Leader Trends: Do We Promote Teamwork?

[May 05, 2015] A close friend of mine – intelligent and trustworthy – resigned as a commissioned officer in U.S. Army after being told he would never advance in rank. The reason was simple; he did not promote and was incapable of effective teamwork. It was a sad day for all of us Platoon Leaders (lieutenants in the Infantry), for he was a great guy. This was more than three decades ago … today, I see even fewer leaders who promote teamwork and that is an unfortunate trend.

Do we promote teamwork in the workplace? To answer this question, we must ask ourselves whether it is important to do so.  Promoting teamwork is a time-tested method of achieving just about anything and that is why we see it primarily manifested in the military. A few military and business leaders will tell you today, however, that teamwork is out of fashion and that promoting it publicly will make their career’s difficult. This is hard to believe since there was a time, not that long ago, that those who were ineffective or an uncooperative team member would never advance or get additional responsibilities; just like my friend.

Being a team leader was a good thing; an admirable trait and a prerequisite for any leadership position, especially a prestigious job. To illustrate how far leaders have veered away from this long-held belief, some leaders advocate individual achievement over team achievement because they see the teamwork as bigoted, uneducated, and exploitive of old-fashioned values.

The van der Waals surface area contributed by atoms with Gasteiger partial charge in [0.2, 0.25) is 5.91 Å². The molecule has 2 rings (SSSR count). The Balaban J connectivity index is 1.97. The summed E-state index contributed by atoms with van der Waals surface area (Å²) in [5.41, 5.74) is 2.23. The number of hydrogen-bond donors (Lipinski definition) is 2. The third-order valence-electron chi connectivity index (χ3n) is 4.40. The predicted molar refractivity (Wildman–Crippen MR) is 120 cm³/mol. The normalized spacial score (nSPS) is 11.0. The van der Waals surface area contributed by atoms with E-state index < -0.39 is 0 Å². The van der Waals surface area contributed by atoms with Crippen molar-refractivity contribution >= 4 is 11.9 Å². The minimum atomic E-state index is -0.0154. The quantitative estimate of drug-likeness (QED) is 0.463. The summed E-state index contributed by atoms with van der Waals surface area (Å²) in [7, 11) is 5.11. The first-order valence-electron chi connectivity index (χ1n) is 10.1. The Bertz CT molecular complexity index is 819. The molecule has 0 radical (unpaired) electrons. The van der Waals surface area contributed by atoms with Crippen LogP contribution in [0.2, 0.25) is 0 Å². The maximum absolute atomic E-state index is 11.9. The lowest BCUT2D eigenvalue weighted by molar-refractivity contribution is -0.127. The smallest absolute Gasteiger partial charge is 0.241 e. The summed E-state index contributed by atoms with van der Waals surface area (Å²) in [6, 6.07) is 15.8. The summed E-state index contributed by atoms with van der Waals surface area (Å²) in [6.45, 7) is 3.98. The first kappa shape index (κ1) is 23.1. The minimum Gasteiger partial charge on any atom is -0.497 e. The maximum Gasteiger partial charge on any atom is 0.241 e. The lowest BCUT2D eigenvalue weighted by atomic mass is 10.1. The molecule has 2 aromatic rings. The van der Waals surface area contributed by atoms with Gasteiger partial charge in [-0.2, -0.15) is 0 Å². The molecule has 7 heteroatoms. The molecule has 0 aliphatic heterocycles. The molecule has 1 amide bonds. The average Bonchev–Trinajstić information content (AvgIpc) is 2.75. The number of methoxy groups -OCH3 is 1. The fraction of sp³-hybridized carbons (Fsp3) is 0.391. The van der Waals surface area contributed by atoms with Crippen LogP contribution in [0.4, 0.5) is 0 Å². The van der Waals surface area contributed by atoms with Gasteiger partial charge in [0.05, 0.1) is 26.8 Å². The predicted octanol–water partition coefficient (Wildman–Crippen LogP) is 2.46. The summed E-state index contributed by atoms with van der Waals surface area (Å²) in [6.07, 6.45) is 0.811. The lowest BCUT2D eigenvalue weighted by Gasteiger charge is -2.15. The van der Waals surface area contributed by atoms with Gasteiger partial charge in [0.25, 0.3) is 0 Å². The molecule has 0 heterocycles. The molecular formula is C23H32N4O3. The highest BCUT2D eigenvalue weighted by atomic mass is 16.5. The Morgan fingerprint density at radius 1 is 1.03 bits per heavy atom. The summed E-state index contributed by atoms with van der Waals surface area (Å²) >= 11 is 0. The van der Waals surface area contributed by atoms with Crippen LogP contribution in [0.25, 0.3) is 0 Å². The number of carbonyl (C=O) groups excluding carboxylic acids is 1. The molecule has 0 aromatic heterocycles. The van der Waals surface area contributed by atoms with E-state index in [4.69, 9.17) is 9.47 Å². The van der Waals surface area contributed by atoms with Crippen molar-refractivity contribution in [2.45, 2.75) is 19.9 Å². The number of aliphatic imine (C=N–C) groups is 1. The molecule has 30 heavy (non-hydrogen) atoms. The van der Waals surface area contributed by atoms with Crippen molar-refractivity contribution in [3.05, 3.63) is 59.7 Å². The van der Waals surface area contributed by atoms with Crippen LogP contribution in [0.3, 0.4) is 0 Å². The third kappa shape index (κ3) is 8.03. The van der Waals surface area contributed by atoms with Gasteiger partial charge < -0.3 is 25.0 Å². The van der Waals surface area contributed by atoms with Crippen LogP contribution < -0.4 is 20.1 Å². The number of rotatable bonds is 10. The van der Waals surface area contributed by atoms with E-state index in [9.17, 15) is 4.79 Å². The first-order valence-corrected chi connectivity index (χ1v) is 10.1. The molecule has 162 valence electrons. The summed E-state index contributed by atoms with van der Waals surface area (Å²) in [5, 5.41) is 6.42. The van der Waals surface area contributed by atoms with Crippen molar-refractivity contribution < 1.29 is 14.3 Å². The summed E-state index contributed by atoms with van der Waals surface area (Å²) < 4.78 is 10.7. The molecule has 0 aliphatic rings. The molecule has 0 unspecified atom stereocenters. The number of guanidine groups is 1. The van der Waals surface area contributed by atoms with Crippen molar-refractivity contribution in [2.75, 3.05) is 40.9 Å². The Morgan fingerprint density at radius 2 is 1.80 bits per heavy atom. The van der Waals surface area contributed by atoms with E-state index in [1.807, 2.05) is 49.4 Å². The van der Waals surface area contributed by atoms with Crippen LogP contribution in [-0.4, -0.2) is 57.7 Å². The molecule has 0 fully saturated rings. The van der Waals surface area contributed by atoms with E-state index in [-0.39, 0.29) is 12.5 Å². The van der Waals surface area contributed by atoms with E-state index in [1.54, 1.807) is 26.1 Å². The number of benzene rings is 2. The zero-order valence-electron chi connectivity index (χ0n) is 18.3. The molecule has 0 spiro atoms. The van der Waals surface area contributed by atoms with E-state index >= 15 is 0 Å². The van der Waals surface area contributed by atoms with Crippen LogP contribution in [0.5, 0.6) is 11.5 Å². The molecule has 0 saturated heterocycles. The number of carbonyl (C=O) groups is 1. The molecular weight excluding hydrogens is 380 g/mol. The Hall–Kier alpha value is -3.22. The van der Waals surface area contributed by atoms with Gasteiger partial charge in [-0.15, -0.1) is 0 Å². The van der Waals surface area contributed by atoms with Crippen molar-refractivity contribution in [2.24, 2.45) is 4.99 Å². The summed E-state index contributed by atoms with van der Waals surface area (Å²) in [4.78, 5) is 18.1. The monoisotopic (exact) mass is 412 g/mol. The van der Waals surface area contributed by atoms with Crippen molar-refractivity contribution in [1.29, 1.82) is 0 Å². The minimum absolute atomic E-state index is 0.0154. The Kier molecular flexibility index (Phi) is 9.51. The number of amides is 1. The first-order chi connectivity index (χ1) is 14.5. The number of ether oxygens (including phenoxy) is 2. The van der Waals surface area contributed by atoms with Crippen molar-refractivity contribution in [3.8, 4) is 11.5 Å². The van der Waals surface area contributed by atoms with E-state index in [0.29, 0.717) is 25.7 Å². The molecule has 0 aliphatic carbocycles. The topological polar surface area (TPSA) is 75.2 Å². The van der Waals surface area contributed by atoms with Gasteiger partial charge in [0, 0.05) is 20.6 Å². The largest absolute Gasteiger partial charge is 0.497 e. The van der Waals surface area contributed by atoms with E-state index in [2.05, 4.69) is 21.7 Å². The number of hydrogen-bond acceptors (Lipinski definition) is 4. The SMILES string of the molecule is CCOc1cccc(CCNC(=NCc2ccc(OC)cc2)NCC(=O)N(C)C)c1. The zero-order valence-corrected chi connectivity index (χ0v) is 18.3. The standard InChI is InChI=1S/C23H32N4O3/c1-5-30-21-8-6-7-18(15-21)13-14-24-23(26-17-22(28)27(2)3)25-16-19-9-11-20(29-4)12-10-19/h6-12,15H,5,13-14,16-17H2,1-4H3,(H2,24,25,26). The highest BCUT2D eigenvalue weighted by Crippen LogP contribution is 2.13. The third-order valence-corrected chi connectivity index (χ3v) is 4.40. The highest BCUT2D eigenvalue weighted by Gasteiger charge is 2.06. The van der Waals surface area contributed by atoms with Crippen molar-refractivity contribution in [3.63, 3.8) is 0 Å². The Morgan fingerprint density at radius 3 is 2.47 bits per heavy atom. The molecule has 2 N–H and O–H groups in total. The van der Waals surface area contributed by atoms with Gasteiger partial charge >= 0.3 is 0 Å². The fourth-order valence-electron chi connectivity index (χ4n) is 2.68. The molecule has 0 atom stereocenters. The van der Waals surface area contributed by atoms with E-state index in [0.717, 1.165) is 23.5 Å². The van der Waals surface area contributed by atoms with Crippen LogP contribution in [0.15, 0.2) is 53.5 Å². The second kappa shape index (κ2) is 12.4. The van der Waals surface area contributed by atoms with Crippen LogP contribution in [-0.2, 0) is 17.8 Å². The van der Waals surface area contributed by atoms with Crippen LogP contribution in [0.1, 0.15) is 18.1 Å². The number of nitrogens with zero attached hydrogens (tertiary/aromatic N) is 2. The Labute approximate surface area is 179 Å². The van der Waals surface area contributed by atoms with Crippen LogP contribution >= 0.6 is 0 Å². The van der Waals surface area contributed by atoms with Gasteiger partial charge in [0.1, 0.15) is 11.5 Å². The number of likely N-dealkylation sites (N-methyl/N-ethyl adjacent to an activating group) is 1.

For those who study leadership, we know there are few downsides to teamwork and plenty to gain from its promotion. A few dissenters will disagree and argue that teamwork only leads to groupthink and stunted creativity. Such comments are grounded in socialist, academic theory and practice. Regardless of the anti-teamwork sentiments in academia, there is much to gain from promoting it. Teamwork gives a person pride in their coworkers, themselves, their families, and where they work. It also contains a specific set of values (e.g., honesty, hard work, charity) that are proven beneficial to everyone. These values have served humankind well and has greatly benefited individuals.

This trend toward less teamwork is one of the reason we see less respect for authority and less respect for others … and it’s toxic. Those who are educated in many of our finer universities are filled with the vision of the loner (or savior) who rides in to save the day without anyone else. These folks are over confident of their moral standing and have an unrealistic view of their own capabilities. Leaders who are not team players will fail; those who believe in teamwork as outdated will fail; and those who don’t promote teamwork will fail.

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Author: Douglas R. Satterfield

Hello. I'm Doug and I provide at least one article everyday on some leadership topic. I welcome comments and also guests who would like to write an article. Thanks for reading my blog.